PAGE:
Some years ago after Only Lovers Left Alive, Tilda kept teasing me, calling me, saying, "When do we do the zombies? When are we doing the zombies?" And in between I made Paterson and Gimme Danger, but then after those I started writing the zombie one, and my original conception was: I wanna make a film that's really funny and silly like Coffee and Cigarettes, where people talk about whatever nonsense I want them to, and I want to get actors I love, you know? So I thought, okay, if I make a zombie film, I can have a structure where different groups are cordoned off against the zombies, and the zombie attacks will be intermittent and not very long, so I'll have long lags where they're just stuck there, like in the house of The Night of the Living Dead, where they can talk about any kind of nonsense. So that was my first idea, and then when I started writing it, for some reason, I wanted to have a small town, Centerville, and I just followed my intuition, and it became this, I don't really know why beyond that.

What is it about small towns that make them the perfect setting for existential terror?
They're insular. They're kind of… everyone kind of knows each other. It's controllable by the characters. It's believable that everyone kind of know each other. I don't know. I'm not very good at analyzing that. And also, this is not a horror film because horror films use devices that are necessary to frighten people, like suspense, and then you get scared. We have no interest whatsoever in that. This is more of a metaphorical zombie film, but I would not call it a horror movie. It's a comedy with zombies with a kind of sad ending. Beyond that, I don't know what it is.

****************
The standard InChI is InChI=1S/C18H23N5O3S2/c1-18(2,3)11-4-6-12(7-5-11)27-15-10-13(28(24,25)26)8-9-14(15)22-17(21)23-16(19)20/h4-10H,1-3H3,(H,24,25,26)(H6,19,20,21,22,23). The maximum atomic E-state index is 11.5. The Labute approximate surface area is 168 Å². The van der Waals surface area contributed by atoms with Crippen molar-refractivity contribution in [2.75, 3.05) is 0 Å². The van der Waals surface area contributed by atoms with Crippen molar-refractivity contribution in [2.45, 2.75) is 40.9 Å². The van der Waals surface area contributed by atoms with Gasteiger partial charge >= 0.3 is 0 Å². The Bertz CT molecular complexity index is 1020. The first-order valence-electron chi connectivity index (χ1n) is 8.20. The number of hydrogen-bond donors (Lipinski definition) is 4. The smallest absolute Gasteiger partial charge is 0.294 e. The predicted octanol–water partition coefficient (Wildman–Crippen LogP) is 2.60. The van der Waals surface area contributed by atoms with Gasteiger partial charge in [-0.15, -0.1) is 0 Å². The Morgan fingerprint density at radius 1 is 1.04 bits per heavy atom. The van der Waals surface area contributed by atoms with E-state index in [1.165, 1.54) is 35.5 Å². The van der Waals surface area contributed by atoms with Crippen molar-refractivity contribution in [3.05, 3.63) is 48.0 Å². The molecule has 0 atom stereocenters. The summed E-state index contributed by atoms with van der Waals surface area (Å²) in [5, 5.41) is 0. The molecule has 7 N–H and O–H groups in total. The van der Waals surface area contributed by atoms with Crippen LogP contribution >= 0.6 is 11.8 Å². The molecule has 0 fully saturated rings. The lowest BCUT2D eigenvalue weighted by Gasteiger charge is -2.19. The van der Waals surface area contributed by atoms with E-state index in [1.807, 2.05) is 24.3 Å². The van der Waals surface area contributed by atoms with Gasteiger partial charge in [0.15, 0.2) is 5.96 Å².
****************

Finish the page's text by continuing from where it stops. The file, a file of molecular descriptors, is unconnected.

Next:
And horror nerds may not like it if they're expecting creepy, creepy, scary thing! They're not gonna get it. They're not gonna get that delivered to them.

What's interesting about it is seeing who fights back against this existential dread. Or, like, Chloë Sevigny's character, Mindy, doesn't fight, she is on her own separate trip, avoiding the end till she embraces it.
It's a character film. It's not even a plot film, really, although critics say that about all my films. But Chloë… it's a complicated thing, because when I first called Chloë, I told her... I wrote her a letter, and then she said, "Yeah, yeah I'd like to do this." And I said, obviously, this is not a feminist character. She's reactive. She's our sort of "Scream Queen." She screams like six times. But Chloë is the master of reaction, and I love watching her react.

She definitely feels like a stand-in for what a normal person would feel during these absurdist experiences, which is nice to have. It's not necessarily that you need a relatable character in a movie like this, but...
Yeah, but she's an empathetic human that's in a job with some authority, but in a small town where that means taking care of whatever, you know, as a police officer, pretty minimal [stuff]. There's not a lot of rampant crime or anything going on… or anything at all, really.

Credit : Frederick Elmes / Focus Features

A lot of people are going to be projecting tons of different meanings onto this film, like with all your films. To what level do you participate in that or pay attention to that? Or, once you're done making a film, is it just out there, and you just let people project onto it whatever they will?
I've always felt that anyone's interpretation of a film that I write and direct is probably more valid than my own. Because it's a funny thing, the beauty of films is going into a world—or a book or whatever—but going into a world that you don't know, and you are entering a world, and it takes you. And if you wrote it, and you were there filming it, and you're in the editing room every day for six months, the mix, and all that... I can never possibly see it. I like hearing what friends or people I know... I like Q and As after screenings because they have no agenda except their interest. I like that a lot, and I value that. I don't really like to read a lot of reviews unless they're really negative. I love the negative ones.

You do?
Yeah, because they must be very far from me in their perception of the world, and that is interesting to me. But I try not to read a lot...